Dr. Gayle Watkins is a breeder of sporting Golden Retrievers, and over seven years ago, she began testing dogs to determine the effectiveness of ESI. This involved selecting certain puppies from her litters to receive ESI training, and others that would not receive ESI. The results were nothing short of remarkable. The dogs that participated in ESI had more scenting titles than those that did not participate, and they were achieving titles at ages of up to five years younger than the pups that had not participated.

Baby Noses: Introducing Scents to Neonate Puppies from AKC Canine Health Foundation on Vimeo.

What It Means

For practical purposes, these results mean the potential for even better companion, service, and therapy dogs. Scent abilities are often very important. Just as an example, when a dog is a companion to a child with autism, his main function is likely to be a guardian of sorts, since children with autism can have a tendency to wander or run off. If the dog is able to easily follow the child’s scent and locate him or her, that could actually be a life-saving asset. Another situation in which scent abilities can matter a great deal might be alerting an elderly person to a gas leak, or to something burning on the stove – again, there is the potential for saving a life. Service dogs can also use scent to identify the early stages of diabetic reaction, or the onset of a seizure. All these skills enhanced by ESI. Of course, not all dogs are going to be service or therapy animals.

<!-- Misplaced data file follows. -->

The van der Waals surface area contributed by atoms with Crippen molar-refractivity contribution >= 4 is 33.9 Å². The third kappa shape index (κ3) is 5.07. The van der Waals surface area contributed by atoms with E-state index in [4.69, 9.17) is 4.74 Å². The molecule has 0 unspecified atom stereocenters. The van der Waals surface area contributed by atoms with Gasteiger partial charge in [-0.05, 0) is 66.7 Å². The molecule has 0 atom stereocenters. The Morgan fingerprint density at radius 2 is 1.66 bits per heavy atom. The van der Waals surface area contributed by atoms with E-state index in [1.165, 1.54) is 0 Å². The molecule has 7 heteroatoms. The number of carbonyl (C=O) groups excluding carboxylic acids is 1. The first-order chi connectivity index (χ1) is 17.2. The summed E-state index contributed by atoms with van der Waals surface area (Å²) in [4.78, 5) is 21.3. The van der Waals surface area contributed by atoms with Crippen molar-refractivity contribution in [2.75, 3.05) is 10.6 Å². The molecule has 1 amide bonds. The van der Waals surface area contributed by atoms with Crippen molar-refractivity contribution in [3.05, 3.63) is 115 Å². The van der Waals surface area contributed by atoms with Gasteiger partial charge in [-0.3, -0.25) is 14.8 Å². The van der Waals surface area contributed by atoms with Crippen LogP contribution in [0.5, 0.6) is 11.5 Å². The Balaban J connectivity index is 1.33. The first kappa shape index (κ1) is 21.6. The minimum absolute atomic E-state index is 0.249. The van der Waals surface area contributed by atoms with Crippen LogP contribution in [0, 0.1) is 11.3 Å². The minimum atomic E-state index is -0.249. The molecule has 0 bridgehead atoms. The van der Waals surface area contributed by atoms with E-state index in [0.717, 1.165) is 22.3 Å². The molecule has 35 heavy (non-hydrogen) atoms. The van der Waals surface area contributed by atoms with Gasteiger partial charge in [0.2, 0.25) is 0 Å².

At Shadewood Farm, we perform the Early Scent Introduction on our border collie puppies because we understand how important a dog’s sense of smell is to him and his brain function. Our dogs’ noses are 10,000 to 100,000 times more sensitive to smells than our human noses, depending on the dog and dog breed.